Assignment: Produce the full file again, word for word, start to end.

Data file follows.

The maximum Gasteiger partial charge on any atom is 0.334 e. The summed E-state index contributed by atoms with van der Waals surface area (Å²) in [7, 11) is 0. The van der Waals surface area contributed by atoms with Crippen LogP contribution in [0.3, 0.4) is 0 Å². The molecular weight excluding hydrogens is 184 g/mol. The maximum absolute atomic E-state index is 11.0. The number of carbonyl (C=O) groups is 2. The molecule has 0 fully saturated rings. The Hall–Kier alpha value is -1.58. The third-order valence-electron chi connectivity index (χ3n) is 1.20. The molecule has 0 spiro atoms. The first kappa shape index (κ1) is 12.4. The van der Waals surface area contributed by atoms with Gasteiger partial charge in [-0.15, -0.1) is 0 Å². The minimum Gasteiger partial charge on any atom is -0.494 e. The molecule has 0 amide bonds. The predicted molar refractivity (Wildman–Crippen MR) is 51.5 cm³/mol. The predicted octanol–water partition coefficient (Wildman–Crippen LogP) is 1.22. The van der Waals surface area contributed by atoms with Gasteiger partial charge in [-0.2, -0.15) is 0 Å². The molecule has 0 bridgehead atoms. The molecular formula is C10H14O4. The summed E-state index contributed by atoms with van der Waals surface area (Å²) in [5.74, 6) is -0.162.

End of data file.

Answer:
The maximum Gasteiger partial charge on any atom is 0.334 e. The summed E-state index contributed by atoms with van der Waals surface area (Å²) in [7, 11) is 0. The van der Waals surface area contributed by atoms with Crippen LogP contribution in [0.3, 0.4) is 0 Å². The molecular weight excluding hydrogens is 184 g/mol. The maximum absolute atomic E-state index is 11.0. The number of carbonyl (C=O) groups is 2. The molecule has 0 fully saturated rings. The Hall–Kier alpha value is -1.58. The third-order valence-electron chi connectivity index (χ3n) is 1.20. The molecule has 0 spiro atoms. The first kappa shape index (κ1) is 12.4. The van der Waals surface area contributed by atoms with Gasteiger partial charge in [-0.15, -0.1) is 0 Å². The minimum Gasteiger partial charge on any atom is -0.494 e. The molecule has 0 amide bonds. The predicted molar refractivity (Wildman–Crippen MR) is 51.5 cm³/mol. The predicted octanol–water partition coefficient (Wildman–Crippen LogP) is 1.22. The van der Waals surface area contributed by atoms with Gasteiger partial charge in [-0.2, -0.15) is 0 Å². The molecule has 0 bridgehead atoms. The molecular formula is C10H14O4. The summed E-state index contributed by atoms with van der Waals surface area (Å²) in [5.74, 6) is -0.162.